• The Falcons held the ball for more than 10 minutes of the second quarter to take an edge in total yards (137-101) at halftime. Thanks to a commitment to the run, the Falcons had more rushing yards (64) than the Vikings (61). Dunn had 13 carries in the half for 34 yards, while Peterson led the Vikings with 40 yards on eight attempts.

  • Neither quarterback set the town on fire in the first half. Harrington completed nine of 13 passes for 82 yards with no TDs and an interception for a passer rating of 54.0. Jackson didn't fare a whole lot better, completing six of 10 passes for 40 yards and a passer rating of 68.8.

  • The Vikings did a nice job of pinning the Falcons deep in their own territory. Atlanta's four drives began on their own 11, 12, 3 and 19-yard line.

  • The Vikings held the early advantage in time of possession and yardage in the first quarter. The Vikings held the ball for 8:23 of the quarter, outgaining the Falcons 77-59. The Vikings had 47 yards rushing and 30 passing, while the Falcons had 18 yards rushing and 41 passing.

  • Individually, Jackson completed four of seven passes for 30 yards, while Peterson ran four times for 29 yards and Taylor ran three times for 18 yards in the first quarter. Four different Vikings caught passes with the longest being a 13-yarder to Williamson.

  • For the Falcons, Harrington completed five of seven passes for 45 yards with a huge interception. The team managed just 18 yards rushing – Dunn rushing four times for six yards and Norwood with one carry for 12 yards. Two Falcons – Crumpler and White – each had two receptions.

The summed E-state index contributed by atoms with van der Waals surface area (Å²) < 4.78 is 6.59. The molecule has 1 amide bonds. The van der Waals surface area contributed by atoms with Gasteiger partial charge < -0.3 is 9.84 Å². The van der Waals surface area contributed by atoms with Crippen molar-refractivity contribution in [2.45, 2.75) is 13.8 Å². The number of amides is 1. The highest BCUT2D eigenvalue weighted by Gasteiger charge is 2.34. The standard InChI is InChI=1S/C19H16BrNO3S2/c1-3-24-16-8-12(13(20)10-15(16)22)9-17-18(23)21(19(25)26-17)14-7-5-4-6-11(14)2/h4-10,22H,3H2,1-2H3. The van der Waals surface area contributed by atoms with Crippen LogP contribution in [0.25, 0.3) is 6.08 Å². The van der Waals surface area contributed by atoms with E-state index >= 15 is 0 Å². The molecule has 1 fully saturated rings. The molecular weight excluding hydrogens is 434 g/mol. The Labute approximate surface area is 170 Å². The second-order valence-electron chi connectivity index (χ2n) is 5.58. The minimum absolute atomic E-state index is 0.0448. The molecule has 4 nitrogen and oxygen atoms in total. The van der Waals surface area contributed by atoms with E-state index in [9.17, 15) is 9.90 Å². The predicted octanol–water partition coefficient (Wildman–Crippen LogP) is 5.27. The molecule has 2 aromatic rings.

• With 1:26 remaining in the first quarter, the Vikings got a scare when Taylor went down and had to be assisted from the field, leaving Peterson as the only halfback on the roster. Taylor suffered a hip contusion and didn't return – leaving Naufahu Tahi (listed as a fullback) as the backup to Peterson the rest of the game.

  • As they did so often in the preseason, the Vikings defense got the first points of the regular season when Kevin Williams intercepted Harrington and returned the pick 54 yards for a touchdown.

  • The TD was the third of Williams' career, but was his first interception return for a touchdown. His other two TDs came on fumble recoveries.

  • The Vikings pulled off the game's first surprise by having Peterson back to return the opening kickoff.

  • The Vikings plan to rotate their captains on a week-to-week basis. This week's captains included Taylor, Winfield and Heath Farwell, representing the offense, defense and special teams, respectively.

  • The Vikings surprised some of the fans with the inactive list, primarily by putting Mewelde Moore on the list – leaving just two halfbacks on the roster – Peterson and Taylor. Kelly Holcomb was named the No. 3 (emergency) quarterback. Other inactives included S Mike Doss, TE Garrett Mills, T Chase Johnson, WR Robert Ferguson, DE Jayme Mitchell and DE Erasmus James.

  • The Falcons inactives included starters safety Chris Crocker and DT Rod Coleman.

  • Prior to the game, a ceremony and video honored the heroes that helped save lives following the I-35 bridge collapse and southern Minnesota flooding in August. A moment of silence was conducted prior to kickoff to remember those who lost their lives in both tragedies.

  • Although they needed help from the league to avoid a blackout locally, the announced crowd was 62,815 – the 97th consecutive sellout at the Metrodome.